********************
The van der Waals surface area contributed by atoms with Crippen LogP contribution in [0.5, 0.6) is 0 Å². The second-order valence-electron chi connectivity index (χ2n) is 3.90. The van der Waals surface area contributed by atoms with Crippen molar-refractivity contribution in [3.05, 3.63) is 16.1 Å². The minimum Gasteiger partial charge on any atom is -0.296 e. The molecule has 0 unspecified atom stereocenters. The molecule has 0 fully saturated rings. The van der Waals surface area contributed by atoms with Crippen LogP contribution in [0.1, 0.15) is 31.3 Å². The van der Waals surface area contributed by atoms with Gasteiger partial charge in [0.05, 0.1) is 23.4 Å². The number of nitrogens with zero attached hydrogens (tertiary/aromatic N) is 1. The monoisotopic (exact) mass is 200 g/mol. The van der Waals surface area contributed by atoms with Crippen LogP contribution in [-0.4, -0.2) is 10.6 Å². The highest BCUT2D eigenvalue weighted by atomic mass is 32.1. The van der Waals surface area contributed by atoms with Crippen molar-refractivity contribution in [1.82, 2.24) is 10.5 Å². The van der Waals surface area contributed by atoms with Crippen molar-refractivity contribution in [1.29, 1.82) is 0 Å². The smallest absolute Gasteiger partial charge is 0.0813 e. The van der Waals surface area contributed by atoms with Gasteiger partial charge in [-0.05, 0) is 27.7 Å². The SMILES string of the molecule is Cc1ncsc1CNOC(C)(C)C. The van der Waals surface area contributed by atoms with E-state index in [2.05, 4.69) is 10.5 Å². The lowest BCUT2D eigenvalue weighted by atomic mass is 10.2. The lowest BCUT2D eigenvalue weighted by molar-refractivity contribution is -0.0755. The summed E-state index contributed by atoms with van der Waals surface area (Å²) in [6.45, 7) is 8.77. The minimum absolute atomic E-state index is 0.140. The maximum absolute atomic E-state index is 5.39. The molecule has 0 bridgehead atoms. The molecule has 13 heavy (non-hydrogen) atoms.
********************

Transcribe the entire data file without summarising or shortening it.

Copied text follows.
The van der Waals surface area contributed by atoms with Crippen LogP contribution in [0.5, 0.6) is 0 Å². The second-order valence-electron chi connectivity index (χ2n) is 3.90. The van der Waals surface area contributed by atoms with Crippen molar-refractivity contribution in [3.05, 3.63) is 16.1 Å². The minimum Gasteiger partial charge on any atom is -0.296 e. The molecule has 0 unspecified atom stereocenters. The molecule has 0 fully saturated rings. The van der Waals surface area contributed by atoms with Crippen LogP contribution in [0.1, 0.15) is 31.3 Å². The van der Waals surface area contributed by atoms with Gasteiger partial charge in [0.05, 0.1) is 23.4 Å². The number of nitrogens with zero attached hydrogens (tertiary/aromatic N) is 1. The monoisotopic (exact) mass is 200 g/mol. The van der Waals surface area contributed by atoms with Crippen LogP contribution in [-0.4, -0.2) is 10.6 Å². The highest BCUT2D eigenvalue weighted by atomic mass is 32.1. The van der Waals surface area contributed by atoms with Crippen molar-refractivity contribution in [1.82, 2.24) is 10.5 Å². The van der Waals surface area contributed by atoms with Crippen molar-refractivity contribution in [1.29, 1.82) is 0 Å². The smallest absolute Gasteiger partial charge is 0.0813 e. The van der Waals surface area contributed by atoms with Gasteiger partial charge in [-0.05, 0) is 27.7 Å². The SMILES string of the molecule is Cc1ncsc1CNOC(C)(C)C. The van der Waals surface area contributed by atoms with E-state index in [2.05, 4.69) is 10.5 Å². The lowest BCUT2D eigenvalue weighted by atomic mass is 10.2. The lowest BCUT2D eigenvalue weighted by molar-refractivity contribution is -0.0755. The summed E-state index contributed by atoms with van der Waals surface area (Å²) in [6.45, 7) is 8.77. The minimum absolute atomic E-state index is 0.140. The maximum absolute atomic E-state index is 5.39. The molecule has 0 bridgehead atoms. The molecule has 13 heavy (non-hydrogen) atoms.